PDAC NEWS RELEASE: Human Resources Issues Threaten Canada’s Mineral Exploration Supremacy

For Immediate Release

Sept. 30, 2011

To read the complete report click here: Unearthing Possibilities

Canada’s position as the global leader in mineral exploration is at risk because of a human resources triple threat, according to a study released today by the Prospectors and Developers Association of Canada (PDAC) and the Mining Industry Human Resources (MiHR) Council.  

Unearthing Possibilities:  Human Resources Challenges and Opportunities in the Canadian Mineral Exploration Sector says Canada’s mineral exploration industry faces challenges on three critical fronts:  a lack of awareness about the exploration sector and its many related career opportunities; a thinning labour pool that is affecting companies’ recruitment efforts; and attrition that sees many versatile, multi-skilled professionals leave the sector in mid-career.

“The worldwide demand for skilled labour in this sector is constantly increasing and driving up the cost of human resources,” says Dr. Scott Jobin-Bevans, PDAC president.  “We have to work harder to attract more Canadians to this industry.”

In an increasingly globalized economy that prizes highly educated, multi-skilled workers, Canada will continue to lose mineral exploration professionals and its decades-long number one ranking in mineral exploration may quickly change. 

This sector is characterized as having high and rising educational requirements.  The proportion of the workforce with a college or university degree has always been above average and continues to increase.  In fact, the number of workers with a university degree across all sectors in Canada is approximately 22 percent.  Among mineral exploration workers, 52 percent hold a university degree and many have advanced secondary degrees.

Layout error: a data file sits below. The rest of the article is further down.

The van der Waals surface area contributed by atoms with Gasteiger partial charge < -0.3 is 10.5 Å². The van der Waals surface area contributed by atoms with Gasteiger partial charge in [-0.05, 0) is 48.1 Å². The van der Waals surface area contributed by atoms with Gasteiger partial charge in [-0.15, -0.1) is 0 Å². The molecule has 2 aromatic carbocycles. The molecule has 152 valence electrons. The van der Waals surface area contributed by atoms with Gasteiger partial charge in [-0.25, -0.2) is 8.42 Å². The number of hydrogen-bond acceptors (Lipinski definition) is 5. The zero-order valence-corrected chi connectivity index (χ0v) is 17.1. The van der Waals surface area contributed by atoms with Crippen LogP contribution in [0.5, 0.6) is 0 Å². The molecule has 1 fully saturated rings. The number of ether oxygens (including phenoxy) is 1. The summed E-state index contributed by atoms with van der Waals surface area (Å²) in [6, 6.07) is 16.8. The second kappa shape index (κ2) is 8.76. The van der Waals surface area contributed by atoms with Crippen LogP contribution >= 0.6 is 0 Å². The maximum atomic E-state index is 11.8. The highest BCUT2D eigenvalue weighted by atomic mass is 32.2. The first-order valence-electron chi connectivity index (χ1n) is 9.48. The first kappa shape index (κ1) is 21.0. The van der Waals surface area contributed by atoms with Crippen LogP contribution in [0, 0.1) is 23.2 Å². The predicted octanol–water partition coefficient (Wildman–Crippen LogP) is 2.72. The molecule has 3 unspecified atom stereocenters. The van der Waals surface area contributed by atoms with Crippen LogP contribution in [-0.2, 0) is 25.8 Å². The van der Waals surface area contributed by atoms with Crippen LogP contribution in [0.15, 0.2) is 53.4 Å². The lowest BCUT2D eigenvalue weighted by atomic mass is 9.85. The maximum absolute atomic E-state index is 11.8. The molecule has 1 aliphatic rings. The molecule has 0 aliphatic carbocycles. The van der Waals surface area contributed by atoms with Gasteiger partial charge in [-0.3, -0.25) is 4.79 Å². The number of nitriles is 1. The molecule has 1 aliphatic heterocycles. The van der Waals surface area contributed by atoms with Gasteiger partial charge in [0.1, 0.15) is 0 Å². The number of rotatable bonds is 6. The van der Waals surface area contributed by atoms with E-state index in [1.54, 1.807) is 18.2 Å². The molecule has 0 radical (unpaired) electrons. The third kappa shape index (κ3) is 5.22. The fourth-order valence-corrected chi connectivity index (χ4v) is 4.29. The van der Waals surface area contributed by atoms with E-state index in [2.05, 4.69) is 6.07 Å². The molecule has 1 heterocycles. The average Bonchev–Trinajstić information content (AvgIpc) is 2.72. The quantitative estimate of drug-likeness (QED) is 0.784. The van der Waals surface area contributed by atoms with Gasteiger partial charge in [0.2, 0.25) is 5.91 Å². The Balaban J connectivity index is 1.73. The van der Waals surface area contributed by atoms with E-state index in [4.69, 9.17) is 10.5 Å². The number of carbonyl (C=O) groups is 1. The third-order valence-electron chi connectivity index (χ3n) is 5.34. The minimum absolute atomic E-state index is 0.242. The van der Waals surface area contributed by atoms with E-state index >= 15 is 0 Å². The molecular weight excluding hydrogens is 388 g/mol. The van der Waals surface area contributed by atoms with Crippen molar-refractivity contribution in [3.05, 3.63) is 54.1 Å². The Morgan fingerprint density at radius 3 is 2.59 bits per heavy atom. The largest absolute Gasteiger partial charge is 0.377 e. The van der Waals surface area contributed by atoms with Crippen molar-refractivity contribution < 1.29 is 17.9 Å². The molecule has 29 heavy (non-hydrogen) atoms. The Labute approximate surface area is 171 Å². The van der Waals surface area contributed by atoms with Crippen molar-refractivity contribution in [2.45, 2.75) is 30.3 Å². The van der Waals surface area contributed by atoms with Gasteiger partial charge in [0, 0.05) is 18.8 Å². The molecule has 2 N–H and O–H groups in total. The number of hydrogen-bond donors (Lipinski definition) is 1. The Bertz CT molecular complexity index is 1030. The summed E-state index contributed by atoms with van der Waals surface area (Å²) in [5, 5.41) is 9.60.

PDAC partnered with MiHR to develop Unearthing Possibilities, which includes a series of recommendations.

To address the sector’s awareness challenge, the report suggests that teachers, guidance counsellors and school boards more actively promote exploration careers while it also calls for developing an experiential-based, earth science/geology curriculum for middle school students, “an ideal age group for exposure to mineral exploration.”

To ease recruitment issues, the report says industry and training institutions must better communicate to help ensure that candidates are ready to work.  The report specifically cites the value of co-op programs, work placements and mentorships in this area.

The study suggests that nearly all mineral explorers seek five things in their employment: (1) competitive compensation; (2) intellectual challenge and a job where they can apply all their knowledge and use their skills; (3) training; (4) advancement opportunities; and (5) independence. Companies that integrate these motivators into job postings and offers will recruit more successfully than those that do not.

The report does however highlight specific areas for action. “This new information provides industry and government with a starting point to better understand where the opportunities are,” notes PDAC Executive Director Ross Gallinger. “It is critical that industry, educators and government work together to improve this situation.”

PDAC reaches out to elementary and high school students and educators through PDAC Mining Matters, a charitable organization dedicated to bringing the wonders of Canada’s geology and mineral resource endowment into the classroom through the production and implementation of educational resources.

It also hosts the annual Student-Industry Mineral Exploration Workshop (S-IMEW), a two-week workshop that over the past five years has provided more than 120 post-secondary students from across Canada with an opportunity to gain first-hand experience of the mineral exploration industry.

PDAC represents the Canadian mineral exploration and development industry and has a strong interest in the sector’s labour market issues.  The association is best known for its annual convention. Held every March in Toronto, it is the world’s largest annual mineral industry conference and this year we had more than 27,000 delegates – a new record – with representation from 120 countries.

For more information, please contact:

Greg MacDonald, PDAC Communications Specialist
416-362-1969 ext. 233
647-455-6567 (cell)
gmacdonald@pdac
www.pdac.ca

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